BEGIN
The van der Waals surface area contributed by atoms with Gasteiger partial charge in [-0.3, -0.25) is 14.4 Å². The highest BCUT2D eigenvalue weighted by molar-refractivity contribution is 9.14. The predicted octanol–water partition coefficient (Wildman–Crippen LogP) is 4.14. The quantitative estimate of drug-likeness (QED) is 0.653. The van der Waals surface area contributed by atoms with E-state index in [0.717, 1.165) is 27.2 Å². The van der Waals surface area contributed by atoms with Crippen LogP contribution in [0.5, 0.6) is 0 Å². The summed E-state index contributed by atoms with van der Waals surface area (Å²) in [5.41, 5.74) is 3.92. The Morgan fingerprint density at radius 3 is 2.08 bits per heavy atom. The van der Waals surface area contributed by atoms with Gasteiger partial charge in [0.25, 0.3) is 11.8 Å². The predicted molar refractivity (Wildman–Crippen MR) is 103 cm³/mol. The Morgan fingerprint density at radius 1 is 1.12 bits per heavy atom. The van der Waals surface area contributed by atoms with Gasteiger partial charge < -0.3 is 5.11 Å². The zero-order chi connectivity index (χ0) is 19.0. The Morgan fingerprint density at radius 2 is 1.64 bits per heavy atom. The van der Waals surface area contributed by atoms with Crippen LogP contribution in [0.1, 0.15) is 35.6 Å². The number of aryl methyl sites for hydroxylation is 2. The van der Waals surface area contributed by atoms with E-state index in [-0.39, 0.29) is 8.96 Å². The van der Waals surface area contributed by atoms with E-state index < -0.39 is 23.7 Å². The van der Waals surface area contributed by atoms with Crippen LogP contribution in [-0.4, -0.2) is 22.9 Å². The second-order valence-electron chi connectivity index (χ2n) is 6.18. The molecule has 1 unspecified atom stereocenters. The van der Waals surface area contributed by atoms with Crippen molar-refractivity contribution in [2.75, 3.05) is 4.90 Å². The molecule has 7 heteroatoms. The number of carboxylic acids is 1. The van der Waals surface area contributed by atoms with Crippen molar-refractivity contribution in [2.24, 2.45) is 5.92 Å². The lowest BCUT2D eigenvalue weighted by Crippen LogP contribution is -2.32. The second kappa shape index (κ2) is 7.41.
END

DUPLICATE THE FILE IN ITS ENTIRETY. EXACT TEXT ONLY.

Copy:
The van der Waals surface area contributed by atoms with Gasteiger partial charge in [-0.3, -0.25) is 14.4 Å². The highest BCUT2D eigenvalue weighted by molar-refractivity contribution is 9.14. The predicted octanol–water partition coefficient (Wildman–Crippen LogP) is 4.14. The quantitative estimate of drug-likeness (QED) is 0.653. The van der Waals surface area contributed by atoms with E-state index in [0.717, 1.165) is 27.2 Å². The van der Waals surface area contributed by atoms with Crippen LogP contribution in [0.5, 0.6) is 0 Å². The summed E-state index contributed by atoms with van der Waals surface area (Å²) in [5.41, 5.74) is 3.92. The Morgan fingerprint density at radius 3 is 2.08 bits per heavy atom. The van der Waals surface area contributed by atoms with Gasteiger partial charge in [0.25, 0.3) is 11.8 Å². The predicted molar refractivity (Wildman–Crippen MR) is 103 cm³/mol. The Morgan fingerprint density at radius 1 is 1.12 bits per heavy atom. The van der Waals surface area contributed by atoms with Gasteiger partial charge < -0.3 is 5.11 Å². The zero-order chi connectivity index (χ0) is 19.0. The Morgan fingerprint density at radius 2 is 1.64 bits per heavy atom. The van der Waals surface area contributed by atoms with Crippen LogP contribution in [0.1, 0.15) is 35.6 Å². The number of aryl methyl sites for hydroxylation is 2. The van der Waals surface area contributed by atoms with E-state index in [-0.39, 0.29) is 8.96 Å². The van der Waals surface area contributed by atoms with E-state index < -0.39 is 23.7 Å². The van der Waals surface area contributed by atoms with Crippen LogP contribution in [-0.4, -0.2) is 22.9 Å². The second-order valence-electron chi connectivity index (χ2n) is 6.18. The molecule has 1 unspecified atom stereocenters. The van der Waals surface area contributed by atoms with Crippen molar-refractivity contribution in [2.75, 3.05) is 4.90 Å². The molecule has 7 heteroatoms. The number of carboxylic acids is 1. The van der Waals surface area contributed by atoms with Crippen molar-refractivity contribution in [2.24, 2.45) is 5.92 Å². The lowest BCUT2D eigenvalue weighted by Crippen LogP contribution is -2.32. The second kappa shape index (κ2) is 7.41.